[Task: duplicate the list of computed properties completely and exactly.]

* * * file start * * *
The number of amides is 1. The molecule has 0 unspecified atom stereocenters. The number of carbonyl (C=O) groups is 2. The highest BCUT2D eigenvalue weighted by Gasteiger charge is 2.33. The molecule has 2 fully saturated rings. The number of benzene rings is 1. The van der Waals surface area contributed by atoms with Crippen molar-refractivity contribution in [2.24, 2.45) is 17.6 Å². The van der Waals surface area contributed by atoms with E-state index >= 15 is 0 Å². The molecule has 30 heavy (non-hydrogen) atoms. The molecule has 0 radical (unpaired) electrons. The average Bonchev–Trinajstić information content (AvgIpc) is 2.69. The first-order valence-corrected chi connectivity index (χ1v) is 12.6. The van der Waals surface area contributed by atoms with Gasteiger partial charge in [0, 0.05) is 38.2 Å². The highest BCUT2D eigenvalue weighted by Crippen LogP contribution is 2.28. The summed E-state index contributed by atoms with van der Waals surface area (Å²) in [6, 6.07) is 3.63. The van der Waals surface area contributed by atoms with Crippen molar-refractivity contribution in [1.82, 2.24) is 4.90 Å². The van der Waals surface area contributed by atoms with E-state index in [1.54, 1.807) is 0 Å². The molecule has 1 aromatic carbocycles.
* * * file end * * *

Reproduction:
The number of amides is 1. The molecule has 0 unspecified atom stereocenters. The number of carbonyl (C=O) groups is 2. The highest BCUT2D eigenvalue weighted by Gasteiger charge is 2.33. The molecule has 2 fully saturated rings. The number of benzene rings is 1. The van der Waals surface area contributed by atoms with Crippen molar-refractivity contribution in [2.24, 2.45) is 17.6 Å². The van der Waals surface area contributed by atoms with E-state index >= 15 is 0 Å². The molecule has 30 heavy (non-hydrogen) atoms. The molecule has 0 radical (unpaired) electrons. The average Bonchev–Trinajstić information content (AvgIpc) is 2.69. The first-order valence-corrected chi connectivity index (χ1v) is 12.6. The van der Waals surface area contributed by atoms with Gasteiger partial charge in [0, 0.05) is 38.2 Å². The highest BCUT2D eigenvalue weighted by Crippen LogP contribution is 2.28. The summed E-state index contributed by atoms with van der Waals surface area (Å²) in [6, 6.07) is 3.63. The van der Waals surface area contributed by atoms with Crippen molar-refractivity contribution in [1.82, 2.24) is 4.90 Å². The van der Waals surface area contributed by atoms with E-state index in [1.54, 1.807) is 0 Å². The molecule has 1 aromatic carbocycles.